There are four main types of IT service providers. The thought for today is that if you know what they are - then it will help you know what to ask for - because you'll better understand their capabilities.
Think of this sort of like the Beach Boys song California Girls.
The first group are the Independent’s or what are referred to in the industry as Trunk Slammers. These are typically the guys you find on Craigslist or the local paper. Generally this type of service provider provides support with desktop computers and laptops. They can perform simple tasks around your office. While they may say they know more and are capable of more - the nature of how an Independent gets business and their delivery model limits them to simple spot solutions. Service calls generally cost somewhere between $60-$80 an hour.
The second group is what we shall refer to as the Big Boys. Under this category you have large corporations who are trying to focus on or service a small business. This would include the likes of Best Buy and the Apple Store. While these companies may have aspirations to service small businesses they are too large and are organized in such a way that it’s just not a fit for small business wanting someone who is attentive to their needs. Not to say they’re not a fit. It’s just that delivery model is very transactional. In the end, the Big Boy service model ends up feeling a lot like the service you would get from an Independent.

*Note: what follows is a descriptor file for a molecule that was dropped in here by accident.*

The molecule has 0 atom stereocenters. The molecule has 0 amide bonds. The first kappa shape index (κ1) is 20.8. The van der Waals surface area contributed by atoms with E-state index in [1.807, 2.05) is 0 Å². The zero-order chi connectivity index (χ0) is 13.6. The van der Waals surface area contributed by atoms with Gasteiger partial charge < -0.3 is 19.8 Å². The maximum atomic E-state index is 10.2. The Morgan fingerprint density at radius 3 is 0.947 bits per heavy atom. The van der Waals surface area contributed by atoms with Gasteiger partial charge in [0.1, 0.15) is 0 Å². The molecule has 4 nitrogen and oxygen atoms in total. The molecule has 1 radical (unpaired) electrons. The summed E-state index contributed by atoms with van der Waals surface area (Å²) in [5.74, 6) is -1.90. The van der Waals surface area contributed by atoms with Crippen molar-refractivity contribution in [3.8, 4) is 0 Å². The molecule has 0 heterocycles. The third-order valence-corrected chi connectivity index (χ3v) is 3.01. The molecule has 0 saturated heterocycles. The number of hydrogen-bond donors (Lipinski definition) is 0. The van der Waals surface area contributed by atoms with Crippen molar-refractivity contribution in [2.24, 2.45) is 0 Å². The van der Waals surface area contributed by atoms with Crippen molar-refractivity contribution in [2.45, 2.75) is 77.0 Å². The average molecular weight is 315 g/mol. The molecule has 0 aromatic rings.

The next type of provider is what is called the Managed Service Provider (MSP). These are companies typically ranging anywhere from 4 to 10 employees with some larger outliers. They attempt to provide an all inclusive service to their clients. The promise of these types of providers is that they want to be a fully outsourced IT department. This typically means that they focus on the core things that companies need namely IT Help Desk and making sure your computers are patched, running and up-to-date. Some are better than others so if you find a good one stick with them.
The fourth would be what is know as a Professional Services Firm. These companies typically have a lot of IQ points in a specific product or service that they sell. Most of these companies are focused on selling some form of application or service into larger companies with 200 to 1000 users in the environment. In certain cases the minimum budget to engage one of these companies is around $150,000 to start. Typically these companies complement an existing IT department that doesn't have the specialization to be able to implement a complex product.
So there you have it. I'm not saying that one is better than the other. I'm not saying that one company will solve all your needs.
In my view the hardest function for any of these types of companies to provide is IT leadership. Mostly because it's a difficult thing to provide. One reason I say that is because every company dynamic is different. While it is simple to recommend things like warranty replacements, standard upgrades and things to keep the lights on - Developing a comprehensive road map is not typically within the bounds of any of these providers because that is not how they are organized.
So knowing all this how in the world can you get your tech right? Stay with me and I'll show you a framework for how to do it